TomEE and OpenEJB server events


TomEE and OpenEJB got recently some server side events. It allows us to get some information about the container lifecycle, something you can’t get from standard APIs.

Description

The model is close to the CDI one: an event is fired and you listen to it through observer methods (exact API later in this post).

Hereafter the list of available events while I write these lines:

  • ConfigurationLoaded: global configuration is loaded (tomee.xml…)
  • AssemblerCreated: the assembler (the part of the container that makes the application something real, once the application metadata is loaded) is created (at container startup)
  • AssemblerDestroyed: the assembler is destroyed (when the container shutdowns)
  • ObserverAdded: an observer (listener) was added
  • ObserverFailed: the observer invocation threw an exception
  • ObserverRemoved: an observer was removed
  • ComponentAdded: a component (global variable of the container) was added
  • ComponentRemoved: a component was removed
  • BeforeDeploymentEvent: before an application deployment
  • AssemblerAfterApplicationCreated: an application is created (scanning already happened and metadata available)
  • AssemblerBeforeApplicationDestroyed: an application is destroyed

Some of these events get some information. For example, the application metadata to deploy for the last ones, the urls to parse for BeforeDeploymentEvent…..

For instance, to do an extension doing something at startup, you can use the ObserverAdded event as it will be called once your observer is created. In fact you can listen yourself in such a case.

How to use it?

Note: you should be able to put your listener(s) in your webapp too even if it sometimes sounds more logical to put them in the container itself

Auto discovery

The first way to register an observer is to create a file in META-INF, named org.apache.openejb.extension, containing the qualified name(s) of your observer(s).

Manually registration

You can also define it manually using service type:

my-listener = new://Service?class-name=<qualified name>

This second way to register a listener is pretty cool, once you’ll be able to configure your service if it is a pojo:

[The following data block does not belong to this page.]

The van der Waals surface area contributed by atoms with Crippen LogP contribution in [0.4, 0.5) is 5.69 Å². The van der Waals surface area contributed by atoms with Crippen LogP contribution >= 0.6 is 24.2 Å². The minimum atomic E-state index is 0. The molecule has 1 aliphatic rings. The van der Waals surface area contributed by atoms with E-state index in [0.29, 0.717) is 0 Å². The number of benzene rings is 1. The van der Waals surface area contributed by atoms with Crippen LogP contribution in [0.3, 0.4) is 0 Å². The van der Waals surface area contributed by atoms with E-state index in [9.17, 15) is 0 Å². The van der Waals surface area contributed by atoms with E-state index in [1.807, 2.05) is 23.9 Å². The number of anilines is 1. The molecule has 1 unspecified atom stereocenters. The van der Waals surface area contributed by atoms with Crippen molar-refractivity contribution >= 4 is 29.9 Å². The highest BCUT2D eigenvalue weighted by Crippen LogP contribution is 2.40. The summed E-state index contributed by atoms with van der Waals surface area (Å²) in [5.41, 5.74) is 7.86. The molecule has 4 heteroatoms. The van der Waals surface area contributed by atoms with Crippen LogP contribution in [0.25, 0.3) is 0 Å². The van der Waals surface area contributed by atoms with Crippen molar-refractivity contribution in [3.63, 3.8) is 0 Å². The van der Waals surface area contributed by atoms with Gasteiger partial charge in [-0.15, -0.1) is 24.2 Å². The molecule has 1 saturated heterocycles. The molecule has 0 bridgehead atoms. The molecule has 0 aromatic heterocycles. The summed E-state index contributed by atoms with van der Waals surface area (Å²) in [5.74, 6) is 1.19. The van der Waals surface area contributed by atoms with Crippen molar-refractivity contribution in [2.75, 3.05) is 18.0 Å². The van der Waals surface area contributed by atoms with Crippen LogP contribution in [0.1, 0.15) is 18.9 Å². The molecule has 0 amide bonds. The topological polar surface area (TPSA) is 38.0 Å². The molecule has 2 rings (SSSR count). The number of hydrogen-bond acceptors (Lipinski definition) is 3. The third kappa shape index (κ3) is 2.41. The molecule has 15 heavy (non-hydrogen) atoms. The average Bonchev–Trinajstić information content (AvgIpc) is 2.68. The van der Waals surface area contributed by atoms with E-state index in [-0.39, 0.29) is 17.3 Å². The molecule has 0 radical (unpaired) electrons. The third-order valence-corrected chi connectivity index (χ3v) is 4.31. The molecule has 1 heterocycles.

my-listener = new://Service?class-name=<qualified name>
my-listener.attr = value

For instance, in OpenEJB you can register an update checker (check that you use the latest stable release):

checker = new://Service?class-name=org.apache.openejb.util.UpdateChecker
# all next config is optional
checker.repoUrl = http://repo1.maven.org/maven2/
checker.groupId = org/apache/openejb/
checker.checkerProxy = http://proxy:1234
# etc...

Note: it can also be done in tomee.xml (or openejb.xml) using <Service /> tag:

<Service id="checker" class-name="org.apache.openejb.util.UpdateChecker">
  repoUrl = http://repo1.maven.org/maven2/
  groupId = org/apache/openejb/
  checkerProxy = http://proxy:1234
  # etc...
</Service>

And Java?

In java, listening to an event is trivial : simply add this type of method in a class:

public void iListenObserverAddedEvent(@Observes ObserverAdded event) {
    // TODO: do something
}

Why not using CDI?

It looks like CDI but it isn’t…Why?

Well, the first reason was to make it simple. The second one was to be able to break some CDI rules easily and to get rid of shadows of the specification. CDI is a great API for such a thing. But from a container point of view, it could have been a bit complicated. Typically with CDI, it had been difficult to be able to add your listener in your application. Another point : the events are in openejb so we’d prefer to create a custom API than to let people think it is standard or something re-usable elsewhere. But don’t worry, we still love CDI!

Next?

Next is up to you! Currently we didn’t added too much events since “there is no free lunch” (a clever idiom! Thanks Mark!). But if you have a good usecase for a new event, please simply send an e-mail to openejb mailing list, and we’ll see how to make your need possible!

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